AUTISM AND SCRIPTING

AUTISM AND SCRIPTING

Autism is a spectrum of disorders with an equally diverse set of symptoms which manifests differently in each autistic individual. Scripting is a repetitive behavior usually common in verbal children with autism.

SCRIPTING AND REPETITIVE BEHAVIOR

Also, Scripting is the repetition of words, phrases, or sounds from other people’s speech. Most common scripting phrases and sounds are from movies, books, or people they interact with. Scripting is common in autistic children who are learning to talk.

ECHOLALIAL SCRIPTING VERSUS SOCIAL SCRIPTING

Echolalia is usually the repetition of single words or phrases whereas echolalial scripting is more like the recitation of longer passages of dialogue from books or movies or audio-media etc etc. Echolalial scripting is usually hugely misunderstood by neuro-typical individuals since it appears like stimming, while to autistics it’s fun and enjoyable. Autistics also use it as a method of expression, communication and social engagement. In terms of expression, autistics may have echalalial scripting wherever they find themselves in emotionally charged situations.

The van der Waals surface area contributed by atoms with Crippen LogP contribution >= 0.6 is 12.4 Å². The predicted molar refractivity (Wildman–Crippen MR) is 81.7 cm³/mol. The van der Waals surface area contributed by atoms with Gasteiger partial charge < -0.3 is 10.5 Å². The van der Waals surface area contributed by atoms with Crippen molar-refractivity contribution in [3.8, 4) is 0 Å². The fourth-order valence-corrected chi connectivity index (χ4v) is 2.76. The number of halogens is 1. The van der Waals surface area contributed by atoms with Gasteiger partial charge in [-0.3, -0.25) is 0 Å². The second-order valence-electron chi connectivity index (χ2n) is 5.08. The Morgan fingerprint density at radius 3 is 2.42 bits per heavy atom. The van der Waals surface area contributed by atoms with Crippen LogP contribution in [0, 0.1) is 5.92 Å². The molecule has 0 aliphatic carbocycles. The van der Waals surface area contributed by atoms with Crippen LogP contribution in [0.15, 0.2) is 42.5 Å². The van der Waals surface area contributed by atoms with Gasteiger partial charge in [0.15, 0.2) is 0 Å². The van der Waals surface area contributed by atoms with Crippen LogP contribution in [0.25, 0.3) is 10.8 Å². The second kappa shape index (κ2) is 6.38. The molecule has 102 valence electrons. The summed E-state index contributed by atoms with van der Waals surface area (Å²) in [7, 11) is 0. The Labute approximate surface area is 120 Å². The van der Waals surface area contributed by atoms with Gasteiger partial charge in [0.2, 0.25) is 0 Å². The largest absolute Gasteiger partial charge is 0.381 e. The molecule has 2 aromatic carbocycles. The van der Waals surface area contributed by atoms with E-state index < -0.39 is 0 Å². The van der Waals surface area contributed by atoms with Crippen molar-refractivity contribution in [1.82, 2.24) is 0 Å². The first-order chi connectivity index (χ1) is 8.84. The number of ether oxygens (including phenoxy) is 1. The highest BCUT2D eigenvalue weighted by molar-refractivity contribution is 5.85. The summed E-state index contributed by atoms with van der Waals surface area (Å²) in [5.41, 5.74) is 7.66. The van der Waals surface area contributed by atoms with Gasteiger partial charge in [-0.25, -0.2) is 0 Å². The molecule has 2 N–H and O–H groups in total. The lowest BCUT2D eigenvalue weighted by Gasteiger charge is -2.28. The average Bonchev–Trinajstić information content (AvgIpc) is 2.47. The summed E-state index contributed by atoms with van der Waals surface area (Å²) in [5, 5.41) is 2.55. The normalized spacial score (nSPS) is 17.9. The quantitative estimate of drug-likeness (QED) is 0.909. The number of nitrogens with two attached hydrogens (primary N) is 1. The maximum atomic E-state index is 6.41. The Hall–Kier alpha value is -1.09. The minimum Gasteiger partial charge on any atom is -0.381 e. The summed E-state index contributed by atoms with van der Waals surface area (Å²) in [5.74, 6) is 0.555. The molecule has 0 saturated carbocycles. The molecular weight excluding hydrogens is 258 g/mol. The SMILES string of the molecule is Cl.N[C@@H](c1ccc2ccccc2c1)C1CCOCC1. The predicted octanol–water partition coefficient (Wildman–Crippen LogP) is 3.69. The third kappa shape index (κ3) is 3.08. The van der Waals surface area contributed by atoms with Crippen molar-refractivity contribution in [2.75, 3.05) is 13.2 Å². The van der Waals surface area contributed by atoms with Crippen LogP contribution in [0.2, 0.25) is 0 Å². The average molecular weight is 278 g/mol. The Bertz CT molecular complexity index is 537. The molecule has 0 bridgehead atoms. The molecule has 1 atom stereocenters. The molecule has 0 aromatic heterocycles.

Social scripting is more common in autistic teens and adults. This is because they may find it difficult picking up on social cues or understanding unstated social rules. It can be helpful to provide guidelines to help them navigate difficult social situations. This may include how to deal with social anxiety, maintaining friendships with other people and recognizing when they other people may be trying to take advantage of them. In a group setting, autistics may have difficulties taking social cues; laughing even when a joke has not been crack, having eye contact even when the situation may be awkward and so on… AUTISM AND SCRIPTING

WHY SCRIPTING?

Scripting, just like many other repetitive behaviors. Serve as a form of coping mechanism for people on the autism spectrum, especially during high stress or anxiety inducing social situations. Scripting phrases also serves as a sort of back up for autistics. When they feel pressure to think of an original thought or thing to say, especially in a group setting. AUTISM AND SCRIPTING

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